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Fist City - It's 1983, Grow Up! (Album Review)

Tuesday, 18 June 2013 Written by Huw Baines

Fist City's new record, 'It's 1983, Grow Up!', is a grimy beauty, a collection of swaggering punk tunes boasting huge melodies, wild surf guitar and swirling psychedelia.

Released in their native Canada last summer, the album will finally get a UK push on July 8 through Black Tent Press. It's 27 minutes of barely controlled chaos and a timely reminder that punk rock still has the power to thrill, with sharp political and social observations carried off by the band's songwriting prowess.

Hailing from Lethbridge, Alberta, the band are a fine addition to Canadian punk's patchwork quilt and at times doff a sonic cap to compatriots Fucked Up.

Informed by the band's fearsome live reputation, singer Kier Griffiths' gender re-assignment, a smattering of church disapproval and a stint in rehab for guitarist Evan Van Reekum, 'It's 1983, Grow Up!' is a gleeful cacophony created by a great rock 'n' roll band.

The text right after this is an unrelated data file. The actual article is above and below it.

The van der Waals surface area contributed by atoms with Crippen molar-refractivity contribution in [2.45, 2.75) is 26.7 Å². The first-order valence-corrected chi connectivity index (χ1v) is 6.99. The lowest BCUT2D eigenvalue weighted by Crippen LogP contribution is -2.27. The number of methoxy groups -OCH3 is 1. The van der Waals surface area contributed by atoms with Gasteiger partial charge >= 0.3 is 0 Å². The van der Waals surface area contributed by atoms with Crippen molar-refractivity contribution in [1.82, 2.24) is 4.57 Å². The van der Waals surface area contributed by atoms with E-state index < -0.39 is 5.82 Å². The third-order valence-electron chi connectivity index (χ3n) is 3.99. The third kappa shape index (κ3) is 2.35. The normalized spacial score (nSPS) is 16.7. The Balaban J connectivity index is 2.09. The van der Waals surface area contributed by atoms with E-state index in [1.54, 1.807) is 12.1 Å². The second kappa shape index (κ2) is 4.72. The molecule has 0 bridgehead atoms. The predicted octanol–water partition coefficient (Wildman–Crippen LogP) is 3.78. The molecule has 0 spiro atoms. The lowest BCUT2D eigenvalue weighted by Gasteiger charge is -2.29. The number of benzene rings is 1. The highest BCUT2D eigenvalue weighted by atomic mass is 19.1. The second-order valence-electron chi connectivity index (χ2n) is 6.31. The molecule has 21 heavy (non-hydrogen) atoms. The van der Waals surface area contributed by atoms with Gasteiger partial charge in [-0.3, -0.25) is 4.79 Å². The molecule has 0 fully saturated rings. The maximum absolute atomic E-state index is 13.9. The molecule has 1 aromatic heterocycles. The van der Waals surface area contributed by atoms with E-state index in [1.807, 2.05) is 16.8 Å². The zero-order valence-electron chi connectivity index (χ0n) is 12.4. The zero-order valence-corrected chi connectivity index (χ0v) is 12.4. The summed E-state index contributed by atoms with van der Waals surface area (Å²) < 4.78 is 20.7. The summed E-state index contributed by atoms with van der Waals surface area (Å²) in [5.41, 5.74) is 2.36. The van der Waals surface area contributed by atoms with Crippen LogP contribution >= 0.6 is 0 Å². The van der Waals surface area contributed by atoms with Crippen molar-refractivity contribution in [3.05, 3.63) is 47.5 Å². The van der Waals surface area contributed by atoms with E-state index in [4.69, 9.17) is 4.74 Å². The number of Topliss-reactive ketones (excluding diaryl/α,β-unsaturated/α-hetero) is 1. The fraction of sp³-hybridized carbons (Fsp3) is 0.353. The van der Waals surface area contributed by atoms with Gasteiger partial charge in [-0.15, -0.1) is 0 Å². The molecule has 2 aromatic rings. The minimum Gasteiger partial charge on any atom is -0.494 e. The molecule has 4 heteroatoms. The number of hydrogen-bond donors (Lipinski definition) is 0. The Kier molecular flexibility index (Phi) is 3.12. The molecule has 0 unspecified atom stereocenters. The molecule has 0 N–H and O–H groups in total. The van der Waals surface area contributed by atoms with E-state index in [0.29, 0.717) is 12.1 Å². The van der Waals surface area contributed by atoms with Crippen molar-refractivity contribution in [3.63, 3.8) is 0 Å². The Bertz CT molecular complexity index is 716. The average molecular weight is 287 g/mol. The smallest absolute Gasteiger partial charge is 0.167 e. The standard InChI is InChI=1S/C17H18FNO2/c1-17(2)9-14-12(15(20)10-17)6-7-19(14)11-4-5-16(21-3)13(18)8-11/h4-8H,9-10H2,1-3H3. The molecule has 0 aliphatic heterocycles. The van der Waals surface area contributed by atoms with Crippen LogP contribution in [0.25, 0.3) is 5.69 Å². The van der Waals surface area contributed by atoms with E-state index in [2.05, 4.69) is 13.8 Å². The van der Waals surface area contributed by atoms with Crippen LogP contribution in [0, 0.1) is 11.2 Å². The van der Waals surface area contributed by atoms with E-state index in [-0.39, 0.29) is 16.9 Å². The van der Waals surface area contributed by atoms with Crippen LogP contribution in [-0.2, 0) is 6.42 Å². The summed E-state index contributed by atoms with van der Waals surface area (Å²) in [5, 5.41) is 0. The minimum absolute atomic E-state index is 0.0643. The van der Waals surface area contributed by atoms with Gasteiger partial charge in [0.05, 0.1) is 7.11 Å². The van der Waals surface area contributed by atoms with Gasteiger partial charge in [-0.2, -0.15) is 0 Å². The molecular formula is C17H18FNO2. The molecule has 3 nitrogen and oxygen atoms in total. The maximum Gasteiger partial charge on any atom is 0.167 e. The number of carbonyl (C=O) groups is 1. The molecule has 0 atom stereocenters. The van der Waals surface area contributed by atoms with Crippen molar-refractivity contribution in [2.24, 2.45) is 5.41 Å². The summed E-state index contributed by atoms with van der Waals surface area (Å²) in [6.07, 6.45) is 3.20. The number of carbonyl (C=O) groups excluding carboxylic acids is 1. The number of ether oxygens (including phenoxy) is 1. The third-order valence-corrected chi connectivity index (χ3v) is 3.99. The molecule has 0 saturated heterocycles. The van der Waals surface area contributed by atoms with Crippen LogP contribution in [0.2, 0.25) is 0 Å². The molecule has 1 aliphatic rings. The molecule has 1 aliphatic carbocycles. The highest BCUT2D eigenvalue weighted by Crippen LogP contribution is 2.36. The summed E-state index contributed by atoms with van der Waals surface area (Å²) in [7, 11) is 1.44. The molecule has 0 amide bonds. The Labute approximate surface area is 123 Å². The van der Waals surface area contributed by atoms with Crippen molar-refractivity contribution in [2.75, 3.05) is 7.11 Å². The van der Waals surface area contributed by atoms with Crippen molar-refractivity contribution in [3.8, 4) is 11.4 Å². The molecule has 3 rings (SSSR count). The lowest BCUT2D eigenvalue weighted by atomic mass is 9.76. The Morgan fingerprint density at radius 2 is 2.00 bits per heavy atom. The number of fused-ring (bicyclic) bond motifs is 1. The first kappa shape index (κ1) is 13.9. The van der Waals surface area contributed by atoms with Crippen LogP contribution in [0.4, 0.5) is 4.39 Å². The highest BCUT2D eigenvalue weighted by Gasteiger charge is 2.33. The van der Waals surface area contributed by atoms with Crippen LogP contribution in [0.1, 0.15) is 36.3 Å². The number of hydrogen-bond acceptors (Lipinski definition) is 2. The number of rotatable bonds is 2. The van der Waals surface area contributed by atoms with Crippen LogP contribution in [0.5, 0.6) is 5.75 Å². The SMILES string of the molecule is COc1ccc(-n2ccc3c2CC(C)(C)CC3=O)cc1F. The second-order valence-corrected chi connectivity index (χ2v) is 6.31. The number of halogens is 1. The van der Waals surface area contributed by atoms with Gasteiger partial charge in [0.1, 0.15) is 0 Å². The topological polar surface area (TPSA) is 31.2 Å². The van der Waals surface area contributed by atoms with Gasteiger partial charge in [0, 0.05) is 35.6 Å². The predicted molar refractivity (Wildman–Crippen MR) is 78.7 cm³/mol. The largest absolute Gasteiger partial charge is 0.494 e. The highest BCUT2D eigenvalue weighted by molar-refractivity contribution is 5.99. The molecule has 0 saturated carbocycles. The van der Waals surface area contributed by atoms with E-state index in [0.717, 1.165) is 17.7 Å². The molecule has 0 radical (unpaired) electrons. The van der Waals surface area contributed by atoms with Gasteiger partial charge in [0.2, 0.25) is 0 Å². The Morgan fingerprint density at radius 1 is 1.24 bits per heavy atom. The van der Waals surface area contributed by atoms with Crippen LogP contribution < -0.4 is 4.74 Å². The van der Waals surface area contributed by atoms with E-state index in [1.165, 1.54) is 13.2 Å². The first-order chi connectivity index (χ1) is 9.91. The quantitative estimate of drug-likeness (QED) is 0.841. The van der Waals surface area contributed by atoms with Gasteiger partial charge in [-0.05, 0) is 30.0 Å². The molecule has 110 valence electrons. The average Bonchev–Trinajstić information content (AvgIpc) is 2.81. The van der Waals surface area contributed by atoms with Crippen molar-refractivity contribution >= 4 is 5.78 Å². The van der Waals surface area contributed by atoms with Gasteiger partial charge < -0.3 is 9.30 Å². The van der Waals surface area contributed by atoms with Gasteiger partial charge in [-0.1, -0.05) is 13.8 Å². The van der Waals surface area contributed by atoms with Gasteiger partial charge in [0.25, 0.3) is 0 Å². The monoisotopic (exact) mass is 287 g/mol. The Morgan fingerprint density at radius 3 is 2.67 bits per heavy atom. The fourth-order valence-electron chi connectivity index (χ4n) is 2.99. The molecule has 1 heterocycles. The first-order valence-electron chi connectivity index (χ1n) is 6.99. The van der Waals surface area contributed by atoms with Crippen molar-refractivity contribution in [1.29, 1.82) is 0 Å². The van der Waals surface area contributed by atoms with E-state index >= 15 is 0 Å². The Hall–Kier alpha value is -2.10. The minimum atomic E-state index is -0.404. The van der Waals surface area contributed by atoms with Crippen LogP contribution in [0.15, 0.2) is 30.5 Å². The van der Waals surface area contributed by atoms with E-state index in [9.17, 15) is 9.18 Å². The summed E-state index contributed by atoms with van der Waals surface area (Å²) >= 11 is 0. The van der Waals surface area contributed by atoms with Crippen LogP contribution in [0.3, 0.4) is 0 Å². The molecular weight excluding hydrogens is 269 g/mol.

The record's lead-off single, Boring Kids, opens proceedings and demonstrates everything that the band do well. Griffiths spits out an insanely catchy vocal line over pounding drums and guitars straight out of the New York Dolls' repertoire, with the lyrics taking aim at a “major political Freaky Friday-Jamie Lee Curtis kind of death switch” between Toronto and Calgary's mayors.

The Creeps slows things down and throws in the first elements of surf rock, while the excellent Weak Ends struts along accompanied by organ stabs, like a knife-wielding Nerves, as Griffiths implores “don't make this harder than it has to be”.

Caveman's Lunch and Fuck cascade from the speakers with choppy guitars, the latter taking a dark turn as Griffiths drawls “this is where the story ends”. Both tracks pick up the pace and drag the record kicking and screaming to its highlight, the superb Wet Freaks. Incorporating elements of early '90s indie, particularly in the intro's jangly guitars, here Griffiths really excels. Amid the fury, it's a short, sweet pop interlude.

The album powers to its close through another wave of surf rock in Endless Bummer, and some nods to the reverb-soaked heyday of post-punk and new wave on Spit, which begins with one of the album's best riffs. On Burn Burn Burn Burn, Griffiths slips between brooding verses and a chorus so infectious that it'll mercilessly eat at you for days.

The album's final act is the British Invasion-influenced We Were Never Bored, a title that sums up 'It's 1983, Grow Up!” perfectly. This isn't a record for a quiet night in, it's one for lost evenings and reckless abandon. 

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